Since I was yet again unable to make it out of my personal purgatory, Washington Reagan National Airport, I’m stuck at my parents’ house for an extra night. I sat around for a few hours once again baffled at the endless array of employees putting their families through standby hell, unable to move up the list myself, before debating on whether or not to punt on the rest of the day and try to salvage some non-airport sanity and spend some time with the parents alternatively. When I saw a girl throw up directly into a trash can, I knew it was time to bail. I’m guessing she might have been preggers, but it also happened to be in front of McDonald’s.
Since if all went according to plan, I wouldn’t be here, I’m guessing this is the night one of the brown recluse spiders in the basement, kills me.
Now that I have this unexpected free time, I’ve been musing about this most recent trip up to the old home. I’ve decided that officially, Virginia is a worse place to drive than in Georgia is. Georgia is far, far, far from perfect, but I’ve decided that I can tolerate driving with insanely aggressive black drivers a lot more than I can tolerate driving with petrified and passive drivers from all reaches of the Eastern hemisphere.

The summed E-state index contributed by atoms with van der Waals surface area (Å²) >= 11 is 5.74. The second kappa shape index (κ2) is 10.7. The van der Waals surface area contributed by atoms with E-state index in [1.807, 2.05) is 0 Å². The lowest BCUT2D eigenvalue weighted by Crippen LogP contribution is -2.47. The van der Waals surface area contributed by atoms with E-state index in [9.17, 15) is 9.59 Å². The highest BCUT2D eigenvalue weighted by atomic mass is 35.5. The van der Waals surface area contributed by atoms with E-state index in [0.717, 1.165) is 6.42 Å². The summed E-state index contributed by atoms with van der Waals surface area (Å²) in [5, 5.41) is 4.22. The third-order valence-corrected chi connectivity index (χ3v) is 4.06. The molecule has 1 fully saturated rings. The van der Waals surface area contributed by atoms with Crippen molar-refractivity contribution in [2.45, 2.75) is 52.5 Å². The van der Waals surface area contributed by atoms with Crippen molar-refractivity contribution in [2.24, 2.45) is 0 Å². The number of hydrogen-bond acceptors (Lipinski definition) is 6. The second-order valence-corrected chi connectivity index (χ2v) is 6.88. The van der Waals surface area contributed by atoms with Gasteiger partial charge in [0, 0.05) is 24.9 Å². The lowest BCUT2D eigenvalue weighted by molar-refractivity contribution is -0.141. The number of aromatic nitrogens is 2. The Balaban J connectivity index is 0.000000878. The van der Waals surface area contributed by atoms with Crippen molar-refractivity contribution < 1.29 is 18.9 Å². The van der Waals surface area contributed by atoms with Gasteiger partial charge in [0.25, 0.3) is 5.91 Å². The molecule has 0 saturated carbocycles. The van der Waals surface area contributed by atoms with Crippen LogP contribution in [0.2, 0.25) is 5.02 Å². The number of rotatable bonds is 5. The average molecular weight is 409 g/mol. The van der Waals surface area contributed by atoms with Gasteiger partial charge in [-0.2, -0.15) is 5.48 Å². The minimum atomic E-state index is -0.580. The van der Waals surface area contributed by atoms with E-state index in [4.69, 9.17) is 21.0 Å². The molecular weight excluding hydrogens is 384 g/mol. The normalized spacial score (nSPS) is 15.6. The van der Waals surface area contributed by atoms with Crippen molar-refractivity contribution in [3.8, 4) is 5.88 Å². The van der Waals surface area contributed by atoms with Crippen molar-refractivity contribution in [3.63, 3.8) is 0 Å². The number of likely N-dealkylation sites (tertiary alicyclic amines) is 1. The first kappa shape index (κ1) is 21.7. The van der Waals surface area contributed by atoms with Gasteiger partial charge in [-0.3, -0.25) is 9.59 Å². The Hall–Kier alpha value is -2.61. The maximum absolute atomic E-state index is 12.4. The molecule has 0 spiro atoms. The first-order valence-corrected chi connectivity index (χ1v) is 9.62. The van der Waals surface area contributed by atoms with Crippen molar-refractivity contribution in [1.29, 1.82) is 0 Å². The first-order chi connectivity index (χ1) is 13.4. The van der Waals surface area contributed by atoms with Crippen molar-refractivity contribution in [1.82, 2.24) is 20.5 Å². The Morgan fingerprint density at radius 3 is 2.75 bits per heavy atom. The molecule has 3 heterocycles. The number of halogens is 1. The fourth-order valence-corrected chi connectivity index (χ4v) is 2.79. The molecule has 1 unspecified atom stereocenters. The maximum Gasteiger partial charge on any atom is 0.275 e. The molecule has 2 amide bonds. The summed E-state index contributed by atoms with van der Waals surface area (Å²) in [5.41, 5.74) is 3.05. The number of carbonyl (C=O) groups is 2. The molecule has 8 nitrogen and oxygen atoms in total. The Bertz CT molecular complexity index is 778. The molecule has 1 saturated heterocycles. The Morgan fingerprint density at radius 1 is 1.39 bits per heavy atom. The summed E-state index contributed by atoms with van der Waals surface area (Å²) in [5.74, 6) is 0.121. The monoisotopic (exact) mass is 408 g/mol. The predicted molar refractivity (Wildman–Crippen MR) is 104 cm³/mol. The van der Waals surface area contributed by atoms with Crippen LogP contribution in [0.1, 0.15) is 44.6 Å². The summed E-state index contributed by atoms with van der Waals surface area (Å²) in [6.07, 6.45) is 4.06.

Furthermore, the endless array of road projects that the old Commonwealth undertakes guarantees that Virginia drivers never have a reprieve from worrying about what part of their commute is going to be plagued with orange cones and barrels littering the shoulders and causing congestion and standstill, crippling traffic. In the span of three days, I endured traffic on both ends of 495 that happened in the morning, afternoon as well as the unexplainable evening. Local roads that I thought I once knew weren’t much better relief.
Virginia has an estimated $5 billion dollar road budget annually, and regardless of what needs to be done or not, like any functioning department, they see fit to use all that money on monotonous and redundant road projects no matter what. It’s like if Dr. Who hopped into the tardis and went into Virginia circa 2154 AD, there would be no doubt still be crippling traffic on the roads and for the flying cars and shit. It’s like it’s what Virginia is destined to be known for, forever and ever, if it continues like this.
Sadly, after all these trips where I get stranded and have to deal with bullshit from time to time, I sometimes feel like I’m really beginning to resent Virginia. It’ll always be my place of birth, and the place where I was born, raised and educated, but I’ll be damned if I don’t feel disgusted and aggravated with this place more often than used to with each passing trip.